Overview

Written after 420 C.E. to a man named Laurence, this wonderful book by Augustine is a short treatise on the proper mode of worshipping God. Following 1 Corinthians 13, Augustine describes true worship of God through faith, hope, and love. In thirty-three small chapters, Augustine's description of true worship covers all the major ideas of the Christian religion, providing new and interesting insights on each idea. Given that it was written less than a decade before he died, Augustine's Handbook contains some of ...
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Handbook on Faith, Hope, and Love

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Overview

Written after 420 C.E. to a man named Laurence, this wonderful book by Augustine is a short treatise on the proper mode of worshipping God. Following 1 Corinthians 13, Augustine describes true worship of God through faith, hope, and love. In thirty-three small chapters, Augustine's description of true worship covers all the major ideas of the Christian religion, providing new and interesting insights on each idea. Given that it was written less than a decade before he died, Augustine's Handbook contains some of his most mature reflections on Christian doctrines. Both those looking to understand the proper mode of worshipping God and those just interested in a brief encapsulation of Augustine's mature thought should look no further than Handbook of Faith, Hope, and Love. It is beneficial for personal and theological study.
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Product Details

  • BN ID: 2940013039070
  • Publisher: Christian Classics Ethereal Library
  • Publication date: 8/23/2011
  • Sold by: Barnes & Noble
  • Format: eBook
  • File size: 472 KB

Meet the Author

St. Augustine - (354-430), Bishop of Hippo and "Doctor of the Church"

Accepted by most scholars to be the most important figure in the ancient Western church, St. Augustine was born in Tagaste, Numidia in North Africa. His mother was a Christian, but his father remained a pagan until late in life. After a rather unremarkable childhood, marred only by a case of stealing pears, Augustine drifted through several philosophical systems before converting to Christianity at the age of thirty-one. At the age of nineteen, Augustine read Cicero's Hortensius, an experience that led him into the fascination with philosophical questions and methods that would remain with him throughout his life. After a few years as a Manichean, he became attracted to the more skeptical positions of the Academic philosophers. Although tempted in the direction of Christianity upon his arrival at Milan in 383, he turned first to neoplatonism, During this time, Augustine fathered a child by a mistress. This period of exploration, including its youthful excesses (perhaps somewhat exaggerated) are recorded in Augustine's most widely read work, the Confessions.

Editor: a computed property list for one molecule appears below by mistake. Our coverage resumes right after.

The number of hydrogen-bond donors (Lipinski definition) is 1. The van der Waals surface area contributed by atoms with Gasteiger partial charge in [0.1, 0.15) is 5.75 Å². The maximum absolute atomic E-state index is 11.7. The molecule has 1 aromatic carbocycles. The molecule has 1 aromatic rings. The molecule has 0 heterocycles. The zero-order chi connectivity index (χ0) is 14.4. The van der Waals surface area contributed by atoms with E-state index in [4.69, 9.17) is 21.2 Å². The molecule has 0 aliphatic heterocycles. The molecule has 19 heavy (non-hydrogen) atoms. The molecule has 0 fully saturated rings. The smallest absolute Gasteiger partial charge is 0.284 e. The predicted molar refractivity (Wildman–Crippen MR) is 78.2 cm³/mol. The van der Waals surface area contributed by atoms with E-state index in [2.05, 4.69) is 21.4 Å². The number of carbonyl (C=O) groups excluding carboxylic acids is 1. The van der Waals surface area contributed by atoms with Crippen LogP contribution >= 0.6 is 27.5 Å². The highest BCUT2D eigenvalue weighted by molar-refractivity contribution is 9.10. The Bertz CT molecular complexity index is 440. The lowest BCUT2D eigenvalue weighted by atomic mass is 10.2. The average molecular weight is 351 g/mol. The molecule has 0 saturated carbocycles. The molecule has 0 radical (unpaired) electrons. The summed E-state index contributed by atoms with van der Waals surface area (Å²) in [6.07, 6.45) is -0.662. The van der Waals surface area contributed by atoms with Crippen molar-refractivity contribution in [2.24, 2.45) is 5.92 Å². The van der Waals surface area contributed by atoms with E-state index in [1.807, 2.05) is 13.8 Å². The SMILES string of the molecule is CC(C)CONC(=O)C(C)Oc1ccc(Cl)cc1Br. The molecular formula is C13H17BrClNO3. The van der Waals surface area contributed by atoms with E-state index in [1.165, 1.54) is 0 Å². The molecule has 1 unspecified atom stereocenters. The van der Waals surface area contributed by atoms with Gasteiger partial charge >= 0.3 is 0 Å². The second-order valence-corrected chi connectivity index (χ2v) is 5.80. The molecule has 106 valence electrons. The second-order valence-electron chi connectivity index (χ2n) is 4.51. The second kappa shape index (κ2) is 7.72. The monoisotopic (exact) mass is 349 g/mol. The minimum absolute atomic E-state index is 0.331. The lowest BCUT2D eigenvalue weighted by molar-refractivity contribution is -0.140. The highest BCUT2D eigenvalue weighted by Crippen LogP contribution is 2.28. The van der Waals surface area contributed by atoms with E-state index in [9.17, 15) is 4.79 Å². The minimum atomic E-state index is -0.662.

During his youth, Augustine had studied rhetoric at Carthage, a discipline that he used to gain employment teaching in Carthage and then in Rome and Milan, where he met Ambrose who is credited with effecting Augustine's conversion and who baptized Augustine in 387. Returning to his homeland soon after his conversion, he was ordained a presbyter in 391, taking the position as bishop of Hippo in 396, a position which he held until his death.

Besides the Confessions, Augustine's most celebrated work is his De Civitate Dei (On the City of God), a study of the relationship between Christianity and secular society, which was inspired by the fall of Rome to the Visigoths in 410. Among his other works, many are polemical attacks on various heresies: Against Faustus, the Manichean; On Baptism; Against the Donatists; and many attacks on Pelagianism and Semi-Pelagianism. Other works include treatises On the Trinity; On Faith, Hope, and Love; On Christian Doctrine; and some early dialogues.

St. Augustine stands as a powerful advocate for orthodoxy and of the episcopacy as the sole means for the dispensing of saving grace. In the light of later scholarship, Augustine can be seen to serve as a bridge between the ancient and medieval worlds. A review of his life and work, however, shows him as an active mind eng
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